6 Belloc, "Lady Artists in Paris," p. 374. For further information on the Académie Julian see The Julian Academy -- Paris 1868 - 1939, March 18 - May 13, 1989 (New York: Shepherd Gallery, 1989); Alphaeus P. Cole, "An Adolescent in Paris: The Adventures of Being an Art Student Abroad in the Late 19th Century," American Art Journal 8, no. 2 (November 1976): 11 - 15; Catherine Fehrer, "New Light on the Académie Julian and Its Founder (Rudolphe Julian)," Gazette des Beaux Arts ser. 6, no. 103 (May - June 1984): 207 - 16; William Rothenstein, Men and Memories, Recollections of William Rothenstein, 1872 - 1900, vol. 1 (New York: Coward-McCann, Inc., 1931), pp. 36 - 50; J. Sutherland, "An Art Student's Year in Paris," The Art Amateur 32, no. 6 (January 1895): 52.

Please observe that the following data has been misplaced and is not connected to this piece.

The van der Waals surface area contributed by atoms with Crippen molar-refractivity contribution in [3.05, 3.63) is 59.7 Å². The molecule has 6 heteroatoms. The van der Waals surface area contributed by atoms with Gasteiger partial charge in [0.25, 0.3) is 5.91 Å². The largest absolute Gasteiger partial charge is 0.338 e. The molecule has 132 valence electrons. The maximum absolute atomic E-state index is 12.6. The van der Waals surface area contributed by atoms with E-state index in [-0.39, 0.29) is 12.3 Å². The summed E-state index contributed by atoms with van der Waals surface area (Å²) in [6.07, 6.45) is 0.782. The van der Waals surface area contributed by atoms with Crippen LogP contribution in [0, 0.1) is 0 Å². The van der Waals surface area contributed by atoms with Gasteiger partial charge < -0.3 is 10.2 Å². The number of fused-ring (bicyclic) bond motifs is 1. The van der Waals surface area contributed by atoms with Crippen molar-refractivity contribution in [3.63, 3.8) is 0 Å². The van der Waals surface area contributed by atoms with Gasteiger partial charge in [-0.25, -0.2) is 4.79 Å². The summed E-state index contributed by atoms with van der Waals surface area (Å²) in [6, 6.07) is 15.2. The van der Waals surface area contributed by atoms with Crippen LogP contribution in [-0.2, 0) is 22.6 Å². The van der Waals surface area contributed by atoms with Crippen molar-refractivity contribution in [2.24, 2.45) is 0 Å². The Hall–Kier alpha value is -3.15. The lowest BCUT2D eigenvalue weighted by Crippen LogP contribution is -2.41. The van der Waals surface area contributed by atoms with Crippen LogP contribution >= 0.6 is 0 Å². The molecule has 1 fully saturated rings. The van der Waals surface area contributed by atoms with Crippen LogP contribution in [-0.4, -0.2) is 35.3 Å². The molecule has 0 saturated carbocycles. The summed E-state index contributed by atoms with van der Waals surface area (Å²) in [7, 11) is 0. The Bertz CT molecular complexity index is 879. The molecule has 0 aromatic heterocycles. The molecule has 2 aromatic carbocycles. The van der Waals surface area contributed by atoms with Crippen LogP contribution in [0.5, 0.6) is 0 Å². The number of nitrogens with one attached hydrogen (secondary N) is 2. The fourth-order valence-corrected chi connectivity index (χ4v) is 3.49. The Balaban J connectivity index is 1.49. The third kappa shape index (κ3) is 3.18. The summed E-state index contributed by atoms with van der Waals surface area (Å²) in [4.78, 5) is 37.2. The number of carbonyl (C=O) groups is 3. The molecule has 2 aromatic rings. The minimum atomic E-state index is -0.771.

7 Beaux to her family, February 2, 1888, Beaux Papers, AAA.
 
8 Ibid.
 
9 Beaux to Etta Drinker, February 7, 1888, Beaux Papers, AAA.
 
10 Beaux to Etta Drinker, March 18, 1888, Beaux Papers, AAA.
 
11 Beaux to Grandma Leavitt, May 27, 1888, Beaux Papers, AAA; Fehrer, "New Light on the Academie Julian," p. 208.
 
12 Belloc, "Lady Artists in Paris," pp. 375 - 76.
 
13 Ibid.
 
14 Ibid., p. 375; Fehrer, "New Light on the Académie Julian," p. 208.
 
15 Belloc, "Lady Artists in Paris," pp. 374 - 75.
 
16 Beaux to her family, February 2, 1888, Beaux Papers, AAA.
 
17 Edgar P. Richardson, Painting in America (New York: Thomas Y. Crowell Co., 1956), p. 278.
 
18 Fehrer, "New Light on the Académie Julian," p. 213.
 
19 Beaux to Dear 4305, February 12, 1888, Beaux Papers, AAA.